The Yellowhammer State is tied with Kansas for the fewest years of sending lawmakers to the Senate from different political parties over the last century

The prospects of Alabamans electing a Democrat in next month’s special U.S. Senate election went from purely theoretical before last August’s Republican primary, to ‘unlikely but possible’ after Roy Moore won the GOP runoff in September, to at least even odds over the last week.

Nearly every Republican U.S. Senator has withdrawn their public endorsement of the embattled former state supreme court chief justice in light of multiple allegations of sexual misconduct involving teenagers in the late 1970s and early 1980s.

Jones, who was already the strongest Democratic nominee for the office the party has placed on the ballot in the deep red state since Auditor Susan Parker in 2002, has shrewdly kept a low profile while watching his stock rise by default among the electorate.

And now there is a strong possibility of a Democrat representing Alabama in the U.S. Senate in one of two states in the country with the thinnest history of sending split U.S. Senate delegations to Washington, D.C.

Smart Politics reviewed each of the 50 state U.S. Senate delegations over the last 52 Congresses since the dawn of the direct election era and found that Alabama and Kansas have sent the fewest split delegations to the chamber – for just eight of the last 103 years.

Smart Politics tallied the partisan make-up for the U.S. Senate delegations of all 50 states for each year since 1915 – the year after the first general election cycle in which direct elections began in 1914.

Alabama has only had a split delegation for just a shade over eight years during this period: for six years from 1981 through 1986 (with Democrat Howell Heflin and Republican Jeremiah Denton) and two years from late 1994 through 1996 (with Heflin and Republican Richard Shelby, who changed his party affiliation after the November 1994 GOP tsunami).

Kansas has also had a divided delegation for slightly more than eight years – ending 79 years ago. Democrat George McGill was elected in late 1930 and served alongside Republican Arthur Capper until the end of the 1938 cycle.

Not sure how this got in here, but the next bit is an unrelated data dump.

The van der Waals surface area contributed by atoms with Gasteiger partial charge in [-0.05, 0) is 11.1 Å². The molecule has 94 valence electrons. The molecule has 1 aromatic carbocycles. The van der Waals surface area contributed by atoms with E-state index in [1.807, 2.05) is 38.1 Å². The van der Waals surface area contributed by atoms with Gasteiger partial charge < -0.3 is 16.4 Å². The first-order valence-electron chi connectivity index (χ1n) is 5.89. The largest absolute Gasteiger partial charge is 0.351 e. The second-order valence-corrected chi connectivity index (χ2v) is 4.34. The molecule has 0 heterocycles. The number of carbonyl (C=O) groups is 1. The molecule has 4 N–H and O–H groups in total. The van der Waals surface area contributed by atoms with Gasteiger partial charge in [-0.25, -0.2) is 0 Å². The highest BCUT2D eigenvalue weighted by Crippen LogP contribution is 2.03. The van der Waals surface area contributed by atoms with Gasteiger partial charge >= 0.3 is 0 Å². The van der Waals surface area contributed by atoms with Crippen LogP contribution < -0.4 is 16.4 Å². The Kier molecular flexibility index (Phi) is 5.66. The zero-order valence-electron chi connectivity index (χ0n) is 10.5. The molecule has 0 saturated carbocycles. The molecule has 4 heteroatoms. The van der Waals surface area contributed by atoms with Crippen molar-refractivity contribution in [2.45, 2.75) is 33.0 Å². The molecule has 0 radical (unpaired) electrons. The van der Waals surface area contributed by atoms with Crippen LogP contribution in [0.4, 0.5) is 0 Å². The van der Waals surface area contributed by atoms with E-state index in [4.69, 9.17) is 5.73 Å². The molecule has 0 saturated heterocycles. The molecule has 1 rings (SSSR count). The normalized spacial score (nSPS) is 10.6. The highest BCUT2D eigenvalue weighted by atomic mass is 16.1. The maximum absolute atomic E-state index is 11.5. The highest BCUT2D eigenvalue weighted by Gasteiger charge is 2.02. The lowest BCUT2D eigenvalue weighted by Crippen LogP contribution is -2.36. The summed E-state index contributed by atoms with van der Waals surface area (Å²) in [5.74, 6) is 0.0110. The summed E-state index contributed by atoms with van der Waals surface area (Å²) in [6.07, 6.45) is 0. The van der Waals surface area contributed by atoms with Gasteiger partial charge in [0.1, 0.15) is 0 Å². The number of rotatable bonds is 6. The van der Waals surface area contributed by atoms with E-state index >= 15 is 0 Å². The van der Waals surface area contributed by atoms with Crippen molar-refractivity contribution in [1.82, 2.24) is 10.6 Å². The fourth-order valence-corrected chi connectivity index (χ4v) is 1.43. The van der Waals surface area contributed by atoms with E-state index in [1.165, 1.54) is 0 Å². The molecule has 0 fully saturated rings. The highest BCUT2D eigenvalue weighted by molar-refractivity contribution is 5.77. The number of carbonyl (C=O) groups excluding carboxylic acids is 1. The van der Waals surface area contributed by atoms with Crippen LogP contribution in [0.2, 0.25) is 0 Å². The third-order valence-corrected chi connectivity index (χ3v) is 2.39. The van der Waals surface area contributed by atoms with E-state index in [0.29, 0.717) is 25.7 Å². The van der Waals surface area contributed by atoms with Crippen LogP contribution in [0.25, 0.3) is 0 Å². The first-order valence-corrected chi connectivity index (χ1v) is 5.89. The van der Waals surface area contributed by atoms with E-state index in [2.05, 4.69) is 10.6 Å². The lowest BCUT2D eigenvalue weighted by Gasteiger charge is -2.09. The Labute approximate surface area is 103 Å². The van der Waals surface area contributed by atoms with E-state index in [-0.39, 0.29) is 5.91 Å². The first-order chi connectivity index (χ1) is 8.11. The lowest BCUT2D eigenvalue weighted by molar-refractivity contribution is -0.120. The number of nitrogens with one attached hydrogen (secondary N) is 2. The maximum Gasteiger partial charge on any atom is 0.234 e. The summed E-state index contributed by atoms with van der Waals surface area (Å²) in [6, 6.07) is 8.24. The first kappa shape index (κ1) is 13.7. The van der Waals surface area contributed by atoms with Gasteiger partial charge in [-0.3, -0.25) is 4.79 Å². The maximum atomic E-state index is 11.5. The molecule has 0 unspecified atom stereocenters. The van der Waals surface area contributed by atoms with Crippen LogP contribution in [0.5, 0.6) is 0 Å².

Overall, the average state delegation to the nation’s upper legislative chamber has been comprised of different political parties 33.7 percent of the time across the states over these last 103 years, although there has been wide variation between them.

Three states have had a politically divided delegation in the chamber more than half the time.

Leading the way is Delaware, which has seen members of two different parties represent the state for 59 of the last 103 years (57.3 percent of the time).

That number was buoyed by the 28-year period during which Republican William Roth and Democrat Joe Biden served together from 1973 until Roth’s loss to Tom Carper in 2000.

The delegation has been all-Democratic ever since January 2001.

The First State has also been represented by both parties in the chamber from 1915-1916, 1919-1921, 1923-1928, 1937-1940, 1943-1946, and 1949 to 1960.

Illinois has had a split delegation for 54 years, with a recent six-year stint ending after the 2016 election with the defeat of Republican Mark Kirk by Tammy Duckworth.

Illinois has also been represented by a split partisan delegation to the chamber across the last century during six other periods from 1915-1918, 1931-1932, 1941-1948, 1951-1966, 1971-1984, and 1999-2004.

Iowa is third with 53 years including 30 in a row when Chuck Grassley and Tom Harkin represented the state from 1985 through 2014.

The Hawkeye State also had Democratic and Republican U.S. Senators from 1926-1930, 1933-1936, 1943-1944, 1949-1954, 1969-1972, and 1979-1980.

Nevada is next at 51 years followed by Colorado with 50, Massachusetts with 49, and three states with 48 – California, New York, and South Dakota.

Five other states have sent split delegations to the senate at least 40 percent of the time: New Mexico, Wyoming, Rhode Island, Idaho, and Vermont.

Southern states, where delegations were reliably Democratic for decades, have generally had the fewest such delegations.

After Alabama and Kansas are Arkansas, Louisiana, and Mississippi with just 10 years of split delegations since 1915, Tennessee with 12, Georgia with 16, West Virginia and Oregon with 22, and North Carolina and Virginia with 26.

Alabama is ending its 21st consecutive year with two U.S. Senators from the same political party – although that ranks only 14th in the nation behind Kansas (79), Hawaii (41), Utah (41), Wyoming (41), Idaho (37), New Jersey (36), Tennessee (33), Maryland (31), Mississippi (29), California (25), Texas (25), Arizona (23), and Oklahoma (23).

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  1. Nikoli Orr on November 14, 2017 at 11:02 pm

    1. The denizens of Yellowhammer State are also known as “Alabamians”.
    2. South Dakota’s record of split representation stands out, more so than even WY and ID; at least the latters were part of the electoral coalitions assembled by W J Bryan, Woodrow Wilson, FDR, and Harry Truman (well, SD too went with FDR in the ’32 and ’36 cycles).
    3. In 1990, 8(!) R senators crossed party lines (i.e. backing J B Johnston, D/LA ), just to prevent someone who was not even accused of molestation – or worse – from taking a seat in the Senate. Thus far, none has taken the courageous step of openly endorsing Doug Jones. Couple caveats: 1) Jones is not the incumbent; and 2) the party has a (nominal though arguably not working) majority, rather than in the 45-seat minority.

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